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What's going on with the .cpgz file is that Archive Utility is being launched by a file with a .zip extension. Archive Utility examines the file and thinks it isn't compressed, so it's compressing it. For some bizarre reason, .cpgz (CPIO archiving + gzip compression) is the default. You can set a different default in Archive Utility's Preferences.

If you do indeed discover this is a problem with OS X's zip decoder, please file a bug. You can also try using the ditto command-line tool to unpack it; you may get a better error message. Of course, OS X also ships unzip, the Info-ZIP utility, but I'd expect that to work.

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I agree with Cheeso's answer however if the Input file size is greater than 2GB then byte[] buffer = File.ReadAllBytes(pathname); will throw an IO exception. So i modified Cheeso code and it works like a charm for all the files.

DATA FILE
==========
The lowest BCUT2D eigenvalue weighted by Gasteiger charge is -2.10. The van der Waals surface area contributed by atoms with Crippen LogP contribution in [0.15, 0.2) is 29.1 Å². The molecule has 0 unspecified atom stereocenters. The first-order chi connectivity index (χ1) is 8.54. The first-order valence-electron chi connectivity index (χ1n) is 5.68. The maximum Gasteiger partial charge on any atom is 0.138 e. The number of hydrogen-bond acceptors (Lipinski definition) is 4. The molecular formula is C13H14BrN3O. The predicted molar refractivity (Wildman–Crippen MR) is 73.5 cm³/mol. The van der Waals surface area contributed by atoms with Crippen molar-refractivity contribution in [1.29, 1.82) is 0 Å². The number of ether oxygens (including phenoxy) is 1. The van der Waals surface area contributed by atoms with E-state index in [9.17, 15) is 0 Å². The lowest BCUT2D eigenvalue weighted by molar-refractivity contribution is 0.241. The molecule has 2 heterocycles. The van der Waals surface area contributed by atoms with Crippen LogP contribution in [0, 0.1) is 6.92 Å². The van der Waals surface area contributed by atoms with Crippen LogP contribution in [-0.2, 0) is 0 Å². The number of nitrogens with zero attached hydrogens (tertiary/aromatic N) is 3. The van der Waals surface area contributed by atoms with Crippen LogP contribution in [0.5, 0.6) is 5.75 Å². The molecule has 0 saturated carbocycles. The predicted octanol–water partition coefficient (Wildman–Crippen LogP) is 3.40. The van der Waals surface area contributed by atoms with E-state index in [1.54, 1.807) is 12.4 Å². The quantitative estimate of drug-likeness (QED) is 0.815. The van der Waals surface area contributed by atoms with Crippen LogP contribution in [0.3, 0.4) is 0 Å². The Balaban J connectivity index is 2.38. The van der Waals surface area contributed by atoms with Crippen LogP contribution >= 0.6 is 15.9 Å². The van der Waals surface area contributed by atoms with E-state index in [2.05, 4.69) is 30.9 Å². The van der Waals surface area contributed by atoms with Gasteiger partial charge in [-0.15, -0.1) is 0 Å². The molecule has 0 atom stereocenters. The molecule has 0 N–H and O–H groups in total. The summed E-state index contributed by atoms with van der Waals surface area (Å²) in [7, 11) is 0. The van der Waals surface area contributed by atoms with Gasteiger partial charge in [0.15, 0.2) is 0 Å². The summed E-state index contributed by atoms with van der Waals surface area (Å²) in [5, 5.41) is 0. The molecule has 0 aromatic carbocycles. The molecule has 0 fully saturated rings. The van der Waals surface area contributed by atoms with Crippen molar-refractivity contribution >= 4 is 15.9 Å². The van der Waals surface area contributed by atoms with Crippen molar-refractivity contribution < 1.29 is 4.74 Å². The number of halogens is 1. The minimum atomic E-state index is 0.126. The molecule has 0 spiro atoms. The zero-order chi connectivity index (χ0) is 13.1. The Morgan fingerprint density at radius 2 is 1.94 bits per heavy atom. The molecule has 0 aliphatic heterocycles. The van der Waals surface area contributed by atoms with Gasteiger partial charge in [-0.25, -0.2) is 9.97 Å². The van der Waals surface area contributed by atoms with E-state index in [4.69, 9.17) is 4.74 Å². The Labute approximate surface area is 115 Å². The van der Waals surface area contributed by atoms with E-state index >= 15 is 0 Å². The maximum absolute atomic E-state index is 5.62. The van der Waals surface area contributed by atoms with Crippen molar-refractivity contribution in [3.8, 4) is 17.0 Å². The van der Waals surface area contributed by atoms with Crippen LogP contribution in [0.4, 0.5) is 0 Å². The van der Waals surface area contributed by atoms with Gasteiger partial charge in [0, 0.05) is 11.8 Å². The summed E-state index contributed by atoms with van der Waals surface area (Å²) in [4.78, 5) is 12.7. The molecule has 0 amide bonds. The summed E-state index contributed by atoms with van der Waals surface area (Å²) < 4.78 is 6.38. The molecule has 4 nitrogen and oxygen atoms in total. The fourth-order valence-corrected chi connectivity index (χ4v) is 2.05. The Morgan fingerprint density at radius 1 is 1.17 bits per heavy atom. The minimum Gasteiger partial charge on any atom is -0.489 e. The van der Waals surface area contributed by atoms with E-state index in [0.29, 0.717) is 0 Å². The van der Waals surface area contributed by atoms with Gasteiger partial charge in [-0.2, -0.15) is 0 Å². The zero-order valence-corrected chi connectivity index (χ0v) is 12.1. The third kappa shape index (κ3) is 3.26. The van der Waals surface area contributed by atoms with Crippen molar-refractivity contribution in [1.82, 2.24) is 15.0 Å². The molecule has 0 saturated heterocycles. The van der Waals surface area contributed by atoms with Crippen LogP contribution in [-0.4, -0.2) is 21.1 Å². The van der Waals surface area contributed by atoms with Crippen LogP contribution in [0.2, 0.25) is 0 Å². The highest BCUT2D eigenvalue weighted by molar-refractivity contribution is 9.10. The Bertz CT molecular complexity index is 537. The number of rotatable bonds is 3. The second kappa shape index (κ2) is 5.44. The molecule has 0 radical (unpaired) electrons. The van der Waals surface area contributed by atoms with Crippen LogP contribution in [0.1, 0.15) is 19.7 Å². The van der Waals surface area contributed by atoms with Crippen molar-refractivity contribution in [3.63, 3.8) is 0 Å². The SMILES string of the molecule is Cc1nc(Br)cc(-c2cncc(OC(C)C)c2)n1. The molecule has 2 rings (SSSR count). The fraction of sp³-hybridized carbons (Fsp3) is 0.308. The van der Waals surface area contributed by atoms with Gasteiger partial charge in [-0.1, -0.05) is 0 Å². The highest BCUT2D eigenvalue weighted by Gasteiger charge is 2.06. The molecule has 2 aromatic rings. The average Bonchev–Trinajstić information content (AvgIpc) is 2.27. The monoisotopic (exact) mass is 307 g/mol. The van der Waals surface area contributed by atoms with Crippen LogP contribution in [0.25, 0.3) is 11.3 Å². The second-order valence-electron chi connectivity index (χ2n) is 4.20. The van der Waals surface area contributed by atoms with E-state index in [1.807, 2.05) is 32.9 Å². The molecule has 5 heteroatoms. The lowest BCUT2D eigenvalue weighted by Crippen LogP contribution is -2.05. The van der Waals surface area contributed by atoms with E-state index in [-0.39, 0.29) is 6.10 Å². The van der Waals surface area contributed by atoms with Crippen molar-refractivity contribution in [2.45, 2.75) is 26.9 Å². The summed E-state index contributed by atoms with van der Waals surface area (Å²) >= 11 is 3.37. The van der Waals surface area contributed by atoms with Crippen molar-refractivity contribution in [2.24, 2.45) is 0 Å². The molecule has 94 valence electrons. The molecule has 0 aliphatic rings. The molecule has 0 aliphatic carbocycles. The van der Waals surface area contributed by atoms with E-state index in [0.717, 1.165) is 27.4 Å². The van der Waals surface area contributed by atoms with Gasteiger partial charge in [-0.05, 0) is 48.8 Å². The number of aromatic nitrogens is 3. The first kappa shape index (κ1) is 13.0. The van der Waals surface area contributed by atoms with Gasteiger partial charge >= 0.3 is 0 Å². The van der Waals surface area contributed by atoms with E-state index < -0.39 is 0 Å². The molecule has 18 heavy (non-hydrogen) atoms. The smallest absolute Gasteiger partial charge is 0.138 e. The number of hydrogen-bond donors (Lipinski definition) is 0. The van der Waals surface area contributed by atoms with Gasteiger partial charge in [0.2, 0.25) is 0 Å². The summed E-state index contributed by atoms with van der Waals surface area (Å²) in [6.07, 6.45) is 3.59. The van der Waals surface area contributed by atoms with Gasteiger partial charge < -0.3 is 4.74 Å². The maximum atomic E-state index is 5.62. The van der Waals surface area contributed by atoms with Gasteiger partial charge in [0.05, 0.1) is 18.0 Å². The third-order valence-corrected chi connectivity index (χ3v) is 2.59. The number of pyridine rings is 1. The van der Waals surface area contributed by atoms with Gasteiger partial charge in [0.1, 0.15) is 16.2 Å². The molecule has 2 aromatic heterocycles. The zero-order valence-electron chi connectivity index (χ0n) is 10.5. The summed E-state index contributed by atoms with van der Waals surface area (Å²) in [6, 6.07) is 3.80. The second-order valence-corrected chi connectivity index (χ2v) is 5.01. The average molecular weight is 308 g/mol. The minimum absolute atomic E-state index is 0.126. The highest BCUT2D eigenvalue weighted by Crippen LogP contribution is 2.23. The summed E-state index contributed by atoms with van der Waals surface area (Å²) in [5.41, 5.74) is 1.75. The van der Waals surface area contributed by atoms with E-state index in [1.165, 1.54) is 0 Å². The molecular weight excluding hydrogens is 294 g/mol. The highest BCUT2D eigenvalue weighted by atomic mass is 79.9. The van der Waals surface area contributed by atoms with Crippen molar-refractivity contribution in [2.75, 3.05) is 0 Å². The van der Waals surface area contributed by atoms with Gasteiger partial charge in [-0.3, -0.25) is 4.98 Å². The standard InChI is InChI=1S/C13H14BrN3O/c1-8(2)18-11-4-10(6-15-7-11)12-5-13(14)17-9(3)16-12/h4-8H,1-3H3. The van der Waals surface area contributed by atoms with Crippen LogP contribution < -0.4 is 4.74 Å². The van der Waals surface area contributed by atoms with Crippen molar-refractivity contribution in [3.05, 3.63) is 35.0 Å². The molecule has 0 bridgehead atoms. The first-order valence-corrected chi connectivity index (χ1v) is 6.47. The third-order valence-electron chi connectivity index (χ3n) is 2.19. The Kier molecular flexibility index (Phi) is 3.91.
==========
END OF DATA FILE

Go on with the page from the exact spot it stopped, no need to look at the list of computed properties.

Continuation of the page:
.

       long maxDataToBuffer = 104857600;//100MB 
       using (var outStream = new FileStream("Out3.zip", FileMode.Create))
       {
            using (var zipStream = new ZipOutputStream(outStream))
            {
                Crc32 crc = new Crc32();

                foreach (string pathname in pathnames)
                {
                    tempBuffLength = maxDataToBuffer;
                    FileStream fs = System.IO.File.OpenRead(pathname);

                    ZipEntry entry = new ZipEntry(Path.GetFileName(pathname));
                    entry.DateTime = now;
                    entry.Size = buffer.Length;

                    crc.Reset();

                    long totalBuffLength = 0;
                    if (fs.Length <= tempBuffLength) tempBuffLength = fs.Length;

                    byte[] buffer = null;
                    while (totalBuffLength < fs.Length)
                    {
                        if ((fs.Length - totalBuffLength) <= tempBuffLength)